Madam Speaker, I listened very carefully to what the member said. He said that he wants the Quebec Charter of the French Language to apply to federal employees in Quebec. That would mean that the only federal employees governed by the Charter of the French Language would be those working in Quebec. In the federal public service, employees have the right to work in English or in French. They have the right to work in the language of their choice.

Everyone works in their language: francophones outside Quebec, francophones in Quebec and English-speaking people outside Quebec. What the member is saying is that English-speaking Quebeckers no longer have the same rights as every other federal civil servant to work in their language.

What a disgrace. I listened carefully to what the member had to say, and he and his party do not care about the anglophone community in Quebec.

Canada Labour CodePrivate Members' Business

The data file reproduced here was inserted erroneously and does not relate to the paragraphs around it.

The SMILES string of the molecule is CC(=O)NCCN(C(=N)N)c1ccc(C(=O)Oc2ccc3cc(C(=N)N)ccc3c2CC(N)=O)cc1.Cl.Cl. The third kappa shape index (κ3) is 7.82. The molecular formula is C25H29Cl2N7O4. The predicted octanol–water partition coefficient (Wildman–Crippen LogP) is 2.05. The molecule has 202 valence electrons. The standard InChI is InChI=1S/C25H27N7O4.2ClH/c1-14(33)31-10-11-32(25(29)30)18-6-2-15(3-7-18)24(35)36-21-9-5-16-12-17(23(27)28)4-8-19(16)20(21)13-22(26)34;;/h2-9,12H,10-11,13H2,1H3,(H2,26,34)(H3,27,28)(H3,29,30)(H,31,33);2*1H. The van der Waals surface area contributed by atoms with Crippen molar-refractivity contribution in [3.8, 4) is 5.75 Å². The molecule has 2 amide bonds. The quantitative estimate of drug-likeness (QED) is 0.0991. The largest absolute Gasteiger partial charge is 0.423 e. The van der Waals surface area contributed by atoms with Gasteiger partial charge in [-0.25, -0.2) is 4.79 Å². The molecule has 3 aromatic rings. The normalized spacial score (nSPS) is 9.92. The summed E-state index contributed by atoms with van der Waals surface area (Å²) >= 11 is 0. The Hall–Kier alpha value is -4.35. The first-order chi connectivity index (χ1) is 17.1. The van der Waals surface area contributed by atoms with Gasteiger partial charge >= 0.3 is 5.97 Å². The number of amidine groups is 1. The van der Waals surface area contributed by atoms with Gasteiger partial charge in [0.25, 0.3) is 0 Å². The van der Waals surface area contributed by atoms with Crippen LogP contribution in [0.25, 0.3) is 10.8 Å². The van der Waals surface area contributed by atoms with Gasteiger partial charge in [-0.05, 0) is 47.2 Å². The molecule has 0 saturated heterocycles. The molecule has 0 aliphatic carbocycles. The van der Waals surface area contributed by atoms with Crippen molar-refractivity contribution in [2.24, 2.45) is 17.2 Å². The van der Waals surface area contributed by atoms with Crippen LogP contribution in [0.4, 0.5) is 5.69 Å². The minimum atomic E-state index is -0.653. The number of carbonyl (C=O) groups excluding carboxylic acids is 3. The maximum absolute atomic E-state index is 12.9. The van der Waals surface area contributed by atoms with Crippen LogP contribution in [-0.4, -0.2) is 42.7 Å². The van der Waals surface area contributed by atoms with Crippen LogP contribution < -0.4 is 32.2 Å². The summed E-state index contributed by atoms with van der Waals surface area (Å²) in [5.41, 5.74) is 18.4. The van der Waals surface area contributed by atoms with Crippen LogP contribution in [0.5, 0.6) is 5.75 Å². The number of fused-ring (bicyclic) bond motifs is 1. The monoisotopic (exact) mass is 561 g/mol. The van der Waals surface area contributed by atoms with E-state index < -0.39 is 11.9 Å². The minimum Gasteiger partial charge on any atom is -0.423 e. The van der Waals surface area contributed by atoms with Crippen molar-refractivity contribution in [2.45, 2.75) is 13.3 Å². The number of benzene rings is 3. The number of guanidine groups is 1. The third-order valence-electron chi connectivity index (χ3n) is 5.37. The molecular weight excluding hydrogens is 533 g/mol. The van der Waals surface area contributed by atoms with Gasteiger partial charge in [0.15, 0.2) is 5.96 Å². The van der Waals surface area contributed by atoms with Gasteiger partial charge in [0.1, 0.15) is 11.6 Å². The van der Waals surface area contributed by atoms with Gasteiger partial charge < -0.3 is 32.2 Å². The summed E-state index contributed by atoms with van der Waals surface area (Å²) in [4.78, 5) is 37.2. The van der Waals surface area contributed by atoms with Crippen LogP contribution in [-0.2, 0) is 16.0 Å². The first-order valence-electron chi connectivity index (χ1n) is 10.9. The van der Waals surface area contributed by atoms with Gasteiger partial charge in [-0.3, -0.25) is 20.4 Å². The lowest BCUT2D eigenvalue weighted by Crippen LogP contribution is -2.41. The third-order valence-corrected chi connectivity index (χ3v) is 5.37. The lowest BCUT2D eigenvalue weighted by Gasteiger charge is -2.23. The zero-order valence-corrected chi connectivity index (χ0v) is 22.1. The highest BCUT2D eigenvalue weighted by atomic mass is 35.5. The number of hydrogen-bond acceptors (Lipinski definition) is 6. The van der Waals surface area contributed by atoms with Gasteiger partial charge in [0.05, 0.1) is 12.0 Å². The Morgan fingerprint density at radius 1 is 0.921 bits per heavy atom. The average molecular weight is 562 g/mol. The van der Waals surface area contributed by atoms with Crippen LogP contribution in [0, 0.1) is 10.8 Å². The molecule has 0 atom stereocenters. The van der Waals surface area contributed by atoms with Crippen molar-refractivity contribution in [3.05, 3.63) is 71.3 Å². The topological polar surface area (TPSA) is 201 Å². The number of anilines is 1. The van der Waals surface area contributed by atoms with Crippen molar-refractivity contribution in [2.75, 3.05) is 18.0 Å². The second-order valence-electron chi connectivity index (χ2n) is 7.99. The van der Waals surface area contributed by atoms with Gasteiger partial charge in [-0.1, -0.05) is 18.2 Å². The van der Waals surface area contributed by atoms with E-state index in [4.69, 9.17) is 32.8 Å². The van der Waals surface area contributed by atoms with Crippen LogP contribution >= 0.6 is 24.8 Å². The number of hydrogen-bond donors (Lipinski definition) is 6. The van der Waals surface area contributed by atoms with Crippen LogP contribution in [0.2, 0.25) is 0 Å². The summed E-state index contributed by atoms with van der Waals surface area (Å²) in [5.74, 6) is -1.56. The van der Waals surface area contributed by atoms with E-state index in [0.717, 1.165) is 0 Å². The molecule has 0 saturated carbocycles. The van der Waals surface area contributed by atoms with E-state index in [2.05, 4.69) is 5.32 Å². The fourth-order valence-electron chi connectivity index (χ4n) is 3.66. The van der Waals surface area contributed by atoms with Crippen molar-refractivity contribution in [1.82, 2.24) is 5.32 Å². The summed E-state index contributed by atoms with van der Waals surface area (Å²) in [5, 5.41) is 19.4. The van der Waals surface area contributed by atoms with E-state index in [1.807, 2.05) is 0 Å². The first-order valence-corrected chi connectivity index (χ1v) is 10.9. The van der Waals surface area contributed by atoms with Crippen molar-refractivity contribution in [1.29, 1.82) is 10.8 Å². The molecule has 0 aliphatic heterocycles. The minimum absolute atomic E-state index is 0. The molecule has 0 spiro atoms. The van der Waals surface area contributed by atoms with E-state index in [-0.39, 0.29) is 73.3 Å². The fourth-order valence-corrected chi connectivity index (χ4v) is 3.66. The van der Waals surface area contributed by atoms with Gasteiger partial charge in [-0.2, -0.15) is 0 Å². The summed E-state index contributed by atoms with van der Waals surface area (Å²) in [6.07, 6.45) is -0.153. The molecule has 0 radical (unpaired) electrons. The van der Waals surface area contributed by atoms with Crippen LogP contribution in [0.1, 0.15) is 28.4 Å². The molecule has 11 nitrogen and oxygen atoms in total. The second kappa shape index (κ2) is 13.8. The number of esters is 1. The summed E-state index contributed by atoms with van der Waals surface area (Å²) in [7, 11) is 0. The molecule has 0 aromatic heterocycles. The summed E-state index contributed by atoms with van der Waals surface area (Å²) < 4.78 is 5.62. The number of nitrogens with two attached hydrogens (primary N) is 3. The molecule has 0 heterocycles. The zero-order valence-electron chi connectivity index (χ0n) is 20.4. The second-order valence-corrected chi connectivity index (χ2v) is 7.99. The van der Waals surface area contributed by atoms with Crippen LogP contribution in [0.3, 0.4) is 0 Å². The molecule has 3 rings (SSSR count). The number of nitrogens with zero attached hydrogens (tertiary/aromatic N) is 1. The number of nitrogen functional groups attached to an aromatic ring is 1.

5:45 p.m.


Simon Marcil Bloc Mirabel, QC

Madam Speaker, I find it shocking that a member from Quebec, where Bill 101 and French as a common language have universal support, would rise in the House to tell me in English that people should not be able to speak French at work. I find that a bit ridiculous.

Canada Labour CodePrivate Members' Business

5:45 p.m.


Anthony Housefather Liberal Mount Royal, QC

Madam Speaker, as a member from Quebec, I am very proud to be Canadian. I am very proud to be part of a country where people can speak in the House of Commons of Canada in English or in French, whether they are from Quebec or any other province.